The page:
Hand-held kinetic weapon which may be dumb or smart (rarely sentient), capable of firing one or a variety of projectiles; effective range generally in the vicinity of several hundred meters. The term 'rifle' refers to the helical lining of the barrel, which imparts a spin to projectiles leaving the weapon, and improves their accuracy.
Most have sights with optical magnification and light amplification, often sensitive to wavelengths outside the baseline human range of vision. Modern rifles are often linked via DNI to the user's optic system.
Automatic rifles with self-aiming software are common; these weapons are capable of adjusting their orientation minutely in order to attain their target, and generally will not fire unless a hit is very likely.
Rate of fire can usually be adjusted between single, short-burst (usually 3), and continuous. In an atmosphere, especially a murky atmosphere, usually more effective than a laser weapon.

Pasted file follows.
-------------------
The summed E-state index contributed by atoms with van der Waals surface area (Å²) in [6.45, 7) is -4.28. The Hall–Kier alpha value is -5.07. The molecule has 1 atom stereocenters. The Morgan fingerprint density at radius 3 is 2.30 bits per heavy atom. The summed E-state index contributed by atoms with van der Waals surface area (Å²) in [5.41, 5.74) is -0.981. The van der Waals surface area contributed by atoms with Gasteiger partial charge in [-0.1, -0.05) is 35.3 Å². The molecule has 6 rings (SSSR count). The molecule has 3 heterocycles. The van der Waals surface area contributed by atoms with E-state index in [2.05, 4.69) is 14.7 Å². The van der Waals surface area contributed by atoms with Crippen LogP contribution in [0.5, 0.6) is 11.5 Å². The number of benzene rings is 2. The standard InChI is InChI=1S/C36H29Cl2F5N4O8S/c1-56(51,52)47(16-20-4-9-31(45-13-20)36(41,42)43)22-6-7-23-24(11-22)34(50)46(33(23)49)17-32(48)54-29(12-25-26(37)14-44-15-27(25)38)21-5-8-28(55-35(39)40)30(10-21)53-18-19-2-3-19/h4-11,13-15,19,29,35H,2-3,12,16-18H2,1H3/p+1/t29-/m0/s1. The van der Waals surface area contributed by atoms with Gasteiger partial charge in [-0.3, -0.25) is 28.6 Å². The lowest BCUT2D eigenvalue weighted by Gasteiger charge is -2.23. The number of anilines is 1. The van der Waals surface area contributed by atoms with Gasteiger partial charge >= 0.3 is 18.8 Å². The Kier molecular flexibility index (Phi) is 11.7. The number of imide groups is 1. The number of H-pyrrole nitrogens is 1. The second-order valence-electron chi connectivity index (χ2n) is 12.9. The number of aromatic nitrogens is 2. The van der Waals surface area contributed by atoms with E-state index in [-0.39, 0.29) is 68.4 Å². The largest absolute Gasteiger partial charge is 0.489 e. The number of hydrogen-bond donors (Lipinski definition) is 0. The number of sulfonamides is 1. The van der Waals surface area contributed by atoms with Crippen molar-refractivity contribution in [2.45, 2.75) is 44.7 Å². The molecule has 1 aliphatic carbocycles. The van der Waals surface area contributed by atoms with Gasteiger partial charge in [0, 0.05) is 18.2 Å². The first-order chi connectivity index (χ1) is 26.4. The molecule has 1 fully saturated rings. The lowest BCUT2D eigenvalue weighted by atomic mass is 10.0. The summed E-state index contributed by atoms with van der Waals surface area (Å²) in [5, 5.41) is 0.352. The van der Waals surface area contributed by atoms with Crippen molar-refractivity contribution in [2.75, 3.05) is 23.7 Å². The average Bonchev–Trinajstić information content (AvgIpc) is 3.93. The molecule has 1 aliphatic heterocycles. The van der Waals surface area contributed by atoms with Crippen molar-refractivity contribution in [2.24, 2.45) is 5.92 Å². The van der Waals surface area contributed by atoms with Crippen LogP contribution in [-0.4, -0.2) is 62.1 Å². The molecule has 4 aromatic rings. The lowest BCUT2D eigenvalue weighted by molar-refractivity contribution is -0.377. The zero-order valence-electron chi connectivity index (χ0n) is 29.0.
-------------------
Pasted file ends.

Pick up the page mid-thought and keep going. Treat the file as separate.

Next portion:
Ammunition used in rifles includes armour-piercing shells, self-steering and partially self-propelled projectiles, and explosive shells.
Gauss Gun - Text by M. Alan Kazlev Generic term for kinetic weapon that uses a magnetic charge to accelerate a projectile. Hand-held models tend to use a simple small calibre (usually 2 to 4 mm) high density solid ferrous slug which is accelerated to hypersonic velocity. Some variants use a combination of explosive and magnetic accelerant. These weapons rely on a very high rate of fire to make them effective. Large vehicle or ship-mounted gauss guns with open barrels are called rail guns.